Vee (short for Venus) lives the life of a normal high school senior, worries of college and boys being her top problems. When her best friend calls her out on never taking any risks, Vee decides to take part in an online game called Nerve. At first it involves silly dares but as the game goes on, the dares turn much more dramatic…
Vee’s not big on dares or taking risks, and she doesn’t understand why her friend Sydney is so fascinated by the annual 24-hour game Nerve, which is like an online version of Truth and Dare — except without the Truth. Players use their phones to record every dare they complete and receive money for them, while constantly watched by thousands and even tens of thousands of people.
Sydney tells Vee she’s too stuck in her comfort zone and tries to help by talking to Vee’s crush for her. When he says Vee’s not his type, Vee storms home in anger. She wants to do something that’s not like her and registers as a Nerve player. Her first dare leads her to a diner where she kisses a stranger, Ian, who happens to be another player. Their watchers like the two together and send them on a joint-dare, and soon Vee finds herself drawn in by the game that seems like a little fun for a lot of money.
The competition for a spot in the Nerve finals is fierce but when the dares get even riskier, is Vee already too drawn in to stop?
This movie, while certainly taking liberties (and being based on a novel), manages to describe our time very well. Smartphones and social media dominate our lives and especially teenagers love to put everything out for everyone to see. As far as current apps go, Periscope hits closest to Nerve as it streams you live to anyone willing to watch you do whatever you want. The dare-aspect of Nerve is most visible on YouTube where dangerous and/or silly stunts gain a ridiculous amount of views.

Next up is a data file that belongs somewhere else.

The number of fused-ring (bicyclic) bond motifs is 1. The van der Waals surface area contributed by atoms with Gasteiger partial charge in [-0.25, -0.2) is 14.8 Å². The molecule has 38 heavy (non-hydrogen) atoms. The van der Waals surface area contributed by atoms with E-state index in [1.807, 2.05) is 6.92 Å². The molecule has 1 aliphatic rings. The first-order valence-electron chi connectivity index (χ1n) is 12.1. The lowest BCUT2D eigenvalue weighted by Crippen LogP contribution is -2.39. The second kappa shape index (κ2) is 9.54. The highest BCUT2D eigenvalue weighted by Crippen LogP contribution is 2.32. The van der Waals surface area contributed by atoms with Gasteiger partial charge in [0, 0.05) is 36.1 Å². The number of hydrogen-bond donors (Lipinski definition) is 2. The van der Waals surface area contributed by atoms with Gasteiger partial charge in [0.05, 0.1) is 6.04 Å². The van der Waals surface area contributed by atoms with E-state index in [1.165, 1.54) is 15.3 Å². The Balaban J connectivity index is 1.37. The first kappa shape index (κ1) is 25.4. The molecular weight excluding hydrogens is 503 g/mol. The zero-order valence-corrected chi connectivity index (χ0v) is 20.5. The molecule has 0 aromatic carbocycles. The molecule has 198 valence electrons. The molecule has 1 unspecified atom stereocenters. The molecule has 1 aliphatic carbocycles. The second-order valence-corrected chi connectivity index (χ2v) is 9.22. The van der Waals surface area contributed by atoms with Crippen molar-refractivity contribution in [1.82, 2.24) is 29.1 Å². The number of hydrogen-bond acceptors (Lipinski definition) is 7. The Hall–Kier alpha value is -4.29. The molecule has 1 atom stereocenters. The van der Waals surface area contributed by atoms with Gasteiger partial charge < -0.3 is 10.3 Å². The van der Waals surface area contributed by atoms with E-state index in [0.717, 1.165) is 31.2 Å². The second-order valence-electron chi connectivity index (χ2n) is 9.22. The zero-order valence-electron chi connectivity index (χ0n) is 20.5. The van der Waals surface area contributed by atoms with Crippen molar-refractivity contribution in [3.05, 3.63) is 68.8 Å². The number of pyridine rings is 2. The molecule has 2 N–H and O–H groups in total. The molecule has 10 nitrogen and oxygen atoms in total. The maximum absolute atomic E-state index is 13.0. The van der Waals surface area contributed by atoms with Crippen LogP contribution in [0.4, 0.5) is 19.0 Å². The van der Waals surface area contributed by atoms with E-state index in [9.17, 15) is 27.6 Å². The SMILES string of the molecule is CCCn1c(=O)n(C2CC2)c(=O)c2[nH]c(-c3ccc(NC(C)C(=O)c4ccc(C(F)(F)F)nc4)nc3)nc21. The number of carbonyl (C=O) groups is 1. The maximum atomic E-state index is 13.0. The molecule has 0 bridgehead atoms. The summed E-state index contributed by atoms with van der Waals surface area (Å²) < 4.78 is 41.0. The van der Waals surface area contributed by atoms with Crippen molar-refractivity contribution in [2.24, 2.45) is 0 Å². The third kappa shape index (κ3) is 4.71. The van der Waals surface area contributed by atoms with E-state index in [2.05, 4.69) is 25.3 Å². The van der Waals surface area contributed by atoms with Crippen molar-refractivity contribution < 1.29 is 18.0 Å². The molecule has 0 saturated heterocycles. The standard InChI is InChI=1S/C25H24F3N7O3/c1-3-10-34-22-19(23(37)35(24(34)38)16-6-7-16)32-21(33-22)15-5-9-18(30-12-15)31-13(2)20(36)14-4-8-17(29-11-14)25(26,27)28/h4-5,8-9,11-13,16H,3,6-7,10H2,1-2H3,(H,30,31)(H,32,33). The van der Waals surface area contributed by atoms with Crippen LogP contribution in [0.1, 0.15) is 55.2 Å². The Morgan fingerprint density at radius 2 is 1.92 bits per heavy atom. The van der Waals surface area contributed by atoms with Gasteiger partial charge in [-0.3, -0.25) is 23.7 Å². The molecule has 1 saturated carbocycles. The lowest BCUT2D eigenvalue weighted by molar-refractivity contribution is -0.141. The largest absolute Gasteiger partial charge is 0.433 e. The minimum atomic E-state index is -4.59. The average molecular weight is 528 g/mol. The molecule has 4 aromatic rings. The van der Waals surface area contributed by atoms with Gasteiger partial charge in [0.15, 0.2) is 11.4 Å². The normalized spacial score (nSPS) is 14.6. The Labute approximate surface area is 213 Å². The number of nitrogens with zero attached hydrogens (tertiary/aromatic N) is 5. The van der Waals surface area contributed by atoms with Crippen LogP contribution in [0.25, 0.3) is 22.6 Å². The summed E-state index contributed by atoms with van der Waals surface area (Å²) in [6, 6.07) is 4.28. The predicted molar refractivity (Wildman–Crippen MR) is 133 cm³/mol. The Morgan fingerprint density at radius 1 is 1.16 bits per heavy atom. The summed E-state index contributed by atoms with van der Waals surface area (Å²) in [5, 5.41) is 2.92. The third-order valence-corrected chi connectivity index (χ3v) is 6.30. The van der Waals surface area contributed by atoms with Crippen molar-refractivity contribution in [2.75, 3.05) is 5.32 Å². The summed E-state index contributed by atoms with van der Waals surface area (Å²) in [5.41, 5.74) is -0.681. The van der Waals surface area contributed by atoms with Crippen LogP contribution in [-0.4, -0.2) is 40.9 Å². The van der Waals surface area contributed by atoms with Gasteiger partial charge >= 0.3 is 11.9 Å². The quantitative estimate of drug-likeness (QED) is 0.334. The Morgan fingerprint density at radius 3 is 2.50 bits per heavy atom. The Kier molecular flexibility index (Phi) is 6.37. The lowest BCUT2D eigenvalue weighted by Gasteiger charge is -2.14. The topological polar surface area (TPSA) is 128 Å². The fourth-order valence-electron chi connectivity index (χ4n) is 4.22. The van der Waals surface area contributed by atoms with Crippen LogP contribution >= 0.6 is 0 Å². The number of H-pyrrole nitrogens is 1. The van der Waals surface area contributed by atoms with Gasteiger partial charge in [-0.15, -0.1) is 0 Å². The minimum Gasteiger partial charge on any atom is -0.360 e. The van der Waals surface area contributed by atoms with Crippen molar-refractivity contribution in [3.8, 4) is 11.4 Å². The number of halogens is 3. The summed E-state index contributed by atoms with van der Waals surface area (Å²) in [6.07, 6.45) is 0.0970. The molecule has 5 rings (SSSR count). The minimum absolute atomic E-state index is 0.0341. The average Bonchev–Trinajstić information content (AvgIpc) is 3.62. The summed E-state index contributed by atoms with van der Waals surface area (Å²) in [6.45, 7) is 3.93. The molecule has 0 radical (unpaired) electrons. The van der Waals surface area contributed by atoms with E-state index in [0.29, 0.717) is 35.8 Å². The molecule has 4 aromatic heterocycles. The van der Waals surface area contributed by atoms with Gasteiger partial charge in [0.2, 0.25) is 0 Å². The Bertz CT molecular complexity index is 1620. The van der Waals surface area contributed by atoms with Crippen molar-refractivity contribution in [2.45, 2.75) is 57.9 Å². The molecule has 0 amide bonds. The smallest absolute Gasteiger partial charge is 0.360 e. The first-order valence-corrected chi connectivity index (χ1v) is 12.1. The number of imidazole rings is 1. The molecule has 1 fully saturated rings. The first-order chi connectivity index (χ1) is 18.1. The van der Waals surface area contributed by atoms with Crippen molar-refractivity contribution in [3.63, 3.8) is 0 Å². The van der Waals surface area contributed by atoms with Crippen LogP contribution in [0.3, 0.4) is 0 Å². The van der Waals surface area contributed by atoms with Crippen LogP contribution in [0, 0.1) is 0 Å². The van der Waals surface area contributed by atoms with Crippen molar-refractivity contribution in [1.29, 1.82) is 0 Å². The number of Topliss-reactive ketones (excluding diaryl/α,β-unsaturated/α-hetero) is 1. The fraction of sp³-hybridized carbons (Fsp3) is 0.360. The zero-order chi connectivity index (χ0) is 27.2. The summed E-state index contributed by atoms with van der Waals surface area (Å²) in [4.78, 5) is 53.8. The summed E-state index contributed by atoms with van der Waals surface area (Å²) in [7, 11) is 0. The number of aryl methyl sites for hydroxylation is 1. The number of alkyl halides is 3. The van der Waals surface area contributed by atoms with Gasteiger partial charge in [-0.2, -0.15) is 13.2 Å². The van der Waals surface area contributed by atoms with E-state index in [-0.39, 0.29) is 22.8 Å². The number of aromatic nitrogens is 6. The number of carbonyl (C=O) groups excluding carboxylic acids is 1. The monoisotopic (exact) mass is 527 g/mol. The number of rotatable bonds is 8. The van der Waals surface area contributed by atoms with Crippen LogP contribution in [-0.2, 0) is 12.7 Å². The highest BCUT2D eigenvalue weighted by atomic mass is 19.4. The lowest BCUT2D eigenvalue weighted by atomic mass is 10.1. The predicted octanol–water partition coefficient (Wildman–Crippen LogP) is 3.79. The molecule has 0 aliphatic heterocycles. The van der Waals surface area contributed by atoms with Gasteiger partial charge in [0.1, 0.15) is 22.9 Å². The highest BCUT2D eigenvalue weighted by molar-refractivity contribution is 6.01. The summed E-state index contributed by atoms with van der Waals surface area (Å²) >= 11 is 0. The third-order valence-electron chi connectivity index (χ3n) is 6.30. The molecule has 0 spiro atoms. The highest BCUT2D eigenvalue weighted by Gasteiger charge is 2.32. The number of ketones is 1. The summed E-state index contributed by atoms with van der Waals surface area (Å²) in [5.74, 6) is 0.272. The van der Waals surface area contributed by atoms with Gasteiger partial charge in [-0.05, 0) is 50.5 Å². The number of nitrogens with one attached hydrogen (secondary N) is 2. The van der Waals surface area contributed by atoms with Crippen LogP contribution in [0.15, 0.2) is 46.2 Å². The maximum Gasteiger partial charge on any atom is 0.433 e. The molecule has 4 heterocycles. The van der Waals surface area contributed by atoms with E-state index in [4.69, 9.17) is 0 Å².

Every major character in the movie is a fairly typical teenager in their own way. Vee is the quiet, “dull” one while her one best friend, Sydney, is the outgoing party-lover and the other, Tommy, is the compassionate nerd, and Ian fills the mysterious stranger slot. Still, I actually liked every character. They served their purposes and carried the plot nicely. There was one big character let-down that tied heavily to the plot and how it was resolved, but I won’t spoil it for you.
The plot started out a bit slow but once it gathered steam, it flowed well to the end. It wants to send a message which might feel too much like preaching for some but I’d say the movie could give us all something to think about. There are certain “plot-holes” as there usually are with anything related to technology and being online (such as phones never running out of battery), but they didn’t ruin the experience.
I know this movie is categorized as a thriller but it leans quite heavily towards teenage drama. It certainly had moments of suspense but it could’ve been so much better if they’d dared to take the plot a few steps further.
In any case, I’d recommend this to anyone interested in contemporary techno-movies… although paranoid parents should remember to take this movie with a big grain of salt.